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  • Open Access

Antiretroviral treatment use and HIV-RNA suppression rates for 877 European patients in the etravirine expanded access programme

  • 1,
  • 2,
  • 3,
  • 4,
  • 5,
  • 6,
  • 7,
  • 8 and
  • 8
Journal of the International AIDS Society200811 (Suppl 1) :P36

https://doi.org/10.1186/1758-2652-11-S1-P36

  • Published:

Keywords

  • Tenofovir
  • Acute Hepatitis
  • Raltegravir
  • Maraviroc
  • Etravirine

Background

The next generation NNRTI etravirine (ETR, TMC125) has shown strong and durable efficacy in the DUET trials in combination with a background regimen of darunavir/r, NRTIs and optional enfuvirtide. The expanded access programme included a wider range of background regimens (BR).

Methods

The TMC125-C214 trial (etravirine expanded access programme) included patients with triple class experience (NRTI, PI, NNRTI) and who were unable to use currently approved NNRTIs owing to either intolerance or drug resistance. Patients were recruited from ten countries in Europe and received etravirine 200 mg BID with a range of background antiretrovirals.

Summary of results

By 31st May 2008, there were 877 European patients with data available: 21% were female, 87% were Caucasian, with a mean age of 46 years. The baseline mean CD4 count was 278 cells/uL (range 0–1647) with baseline mean HIV-RNA 5248 copies/mL (range 40 – 3,263,277). 667/882 (76%) patients used at least one PI, of which 606 (91%) used DRV/r. 251/882 (28.5%) patients did not use NRTIs in the background regimen. Of the 631 patients using NRTIs, the most common were tenofovir (69%), 3TC or FTC (91%), ZDV (20%) and ABC (18%). Other antiretrovirals used included raltegravir (54%) and maraviroc (14%). The percentage of patients with HIV-RNA <50 copies/mL was 13% at week 4, 48% at week 12 and 67% at week 24 (observed data analysis). CD4 counts rose by mean 75 cells/uL at week 12 and by 89 cells/uL at week 24. There were 131 serious adverse events (SAE's) recorded, of which 117 (89%) were judged to be not related to etravirine or doubtful causality. There were 14 SAE's judged to be at least possibly related to etravirine. Of these, there were five (0.6%) cases of rash (ETR permanently stopped in 4/5 cases), one elevation of ALT levels (0.1%) (ETR dose not changed) and one case of cholestatic acute hepatitis (0.1%) (ETR dose not changed).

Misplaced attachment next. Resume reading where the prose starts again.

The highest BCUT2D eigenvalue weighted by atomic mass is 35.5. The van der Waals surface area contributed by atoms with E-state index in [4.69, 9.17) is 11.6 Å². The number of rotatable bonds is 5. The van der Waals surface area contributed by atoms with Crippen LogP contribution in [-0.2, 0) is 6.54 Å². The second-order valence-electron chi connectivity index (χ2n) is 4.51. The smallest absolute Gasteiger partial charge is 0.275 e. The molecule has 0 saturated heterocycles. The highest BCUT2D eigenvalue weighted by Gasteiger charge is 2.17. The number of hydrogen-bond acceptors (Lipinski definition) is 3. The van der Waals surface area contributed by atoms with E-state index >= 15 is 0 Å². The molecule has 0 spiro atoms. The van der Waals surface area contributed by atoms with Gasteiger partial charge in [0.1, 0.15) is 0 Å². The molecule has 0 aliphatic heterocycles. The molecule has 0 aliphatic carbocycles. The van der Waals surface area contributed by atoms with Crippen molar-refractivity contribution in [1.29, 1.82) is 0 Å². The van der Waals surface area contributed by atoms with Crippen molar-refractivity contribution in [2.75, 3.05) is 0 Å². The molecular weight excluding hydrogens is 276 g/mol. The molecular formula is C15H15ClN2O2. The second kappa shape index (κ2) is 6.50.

Conclusion

The use of etravirine in the expanded access programme included a wide range of antiretrovirals in the background regimen, with a high percentage of patients showing HIV-RNA suppression below 50 copies/mL by weeks 12–24. Serious adverse events were mainly unrelated to ETR.

Authors’ Affiliations

(1)
Prince Leopold Institute of Tropical Medicine, Antwerp, Belgium
(2)
St Pierre University Hospital, Brussels, Belgium
(3)
RCCS, Fondazione San Raffaele del Monte, Milan, Italy
(4)
Hopital Vall d'Hebron, Barcelona, Spain
(5)
Liverpool University and Tibotec BVBA, Liverpool, UK
(6)
Tibotec R & D, Yardley, USA
(7)
Tibotec BVBA, Mechelen, Belgium
(8)
Janssen-Cilag B.V., Tilburg, Netherlands

Copyright

© Florence et al; licensee BioMed Central Ltd. 2008

This article is published under license to BioMed Central Ltd.

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